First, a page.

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Where the Crawdads Sing Review


Where there's a popular best-selling novel, there's almost always a Hollywood adaptation sure to follow soon after. Such is the case with Delia Owen's hit novel Where the Crawdads Sing. The novel debuted in 2018 and quickly became a huge success. No less than four years later a film version makes its way into theaters today with Reese Witherspoon producing and relative newcomer Olivia Newman directing. Can the adaptation live up to the expectations of fans of the novel? As someone who did not read the book, I cannot say how the film works as an adaptation of its source material. Instead, I can only give my thoughts on Where the Crawdads Sing as a film from an impartial observer's perspective.


Daisy Edgar-Jones stars as Kya, a girl with a troubled past who is facing an even murkier future. She's wanted for the murder of Chase, the all-American boy next door in their close-knit town. Kya, on the other hand, is the town pariah who seemingly has no friends or family to vouch for her. The town calls her "The Marsh Girl" because she lives out on her own on the edge of the wilderness. She's almost like a wild animal to them, or a myth and most everyone steers clear. Kaya's story flashbacks to her past to show the audience what made her the person she is. Her past is interwoven with the murder trial of Chase as the two lawyers seek to get to the bottom of what happened.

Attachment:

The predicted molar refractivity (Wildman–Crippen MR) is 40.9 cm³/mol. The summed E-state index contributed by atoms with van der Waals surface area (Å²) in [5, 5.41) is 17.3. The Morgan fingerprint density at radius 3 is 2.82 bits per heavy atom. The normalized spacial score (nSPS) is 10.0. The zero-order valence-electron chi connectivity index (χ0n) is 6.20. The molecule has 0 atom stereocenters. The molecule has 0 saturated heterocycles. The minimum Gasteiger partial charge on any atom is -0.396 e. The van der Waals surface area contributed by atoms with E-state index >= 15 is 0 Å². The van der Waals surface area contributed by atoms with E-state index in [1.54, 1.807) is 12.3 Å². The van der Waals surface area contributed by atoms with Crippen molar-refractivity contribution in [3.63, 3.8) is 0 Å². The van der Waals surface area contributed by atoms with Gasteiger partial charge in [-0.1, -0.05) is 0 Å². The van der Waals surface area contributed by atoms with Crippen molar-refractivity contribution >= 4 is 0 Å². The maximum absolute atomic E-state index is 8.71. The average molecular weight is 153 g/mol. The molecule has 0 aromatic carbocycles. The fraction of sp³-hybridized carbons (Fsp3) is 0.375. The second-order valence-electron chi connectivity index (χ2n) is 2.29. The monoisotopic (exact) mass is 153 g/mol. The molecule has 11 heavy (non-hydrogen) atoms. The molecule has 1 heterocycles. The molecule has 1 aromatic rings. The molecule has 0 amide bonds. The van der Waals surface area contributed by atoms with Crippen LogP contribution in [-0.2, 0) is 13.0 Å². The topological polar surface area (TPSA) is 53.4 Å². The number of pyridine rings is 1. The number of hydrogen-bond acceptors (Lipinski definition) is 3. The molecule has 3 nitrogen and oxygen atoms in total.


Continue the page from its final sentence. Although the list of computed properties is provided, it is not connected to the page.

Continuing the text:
Where the Crawdads Sing feels like a cross between a Nicholas Sparks movie and To Kill A Mockingbird. Whether or not that works for you as a viewer, I think your mileage may vary. It's easy to write Crawdads off as just another period piece Southern love story with beautiful scenery, but Kya and her story are a bit more compelling than that. Her past is tragic, and she is instantly sympathetic even when on the surface, she appears feral. The viewer is kept in constant suspense of her guilt or innocence as if we ourselves are members of her jury trying to gauge her character. For me, this film worked because I always felt engaged in the story, even if I sensed that its book counterpart was able to go into much more depth. Daisy Edgar-Jones is burdened in carrying much of the film and she does a good job with a role that I'm sure is much easier to convey on paper. Kya is so damaged and has been through so much, she's incredibly guarded and doesn't want to let anyone in. That's not the easiest type of main character to have in a film, but she pulls off the performance with enough warmness not to seem cold. The supporting cast around her is all solid as well. David Strathairn in particular as Kya's defense lawyer really gives off an unexpected kindness that is much needed for the character.


Where the Crawdads Sing is an easy watch for women who happen to love both murder podcasts and romance films. It may not improve upon its source material (though again, I really couldn't say), but it's an entertaining period drama anchored by a solid performance from Daisy Edgar-Jones. Plus the whole thing is nice to look at. While it's definitely flawed (the ending doesn't give quite the payoff we feel promised throughout), you could certainly do worse. You could just be watching pure Nicholas Sparks. Or you could go down the rabbit hole and find out more about the novel's author.


RATING: 6.5/10


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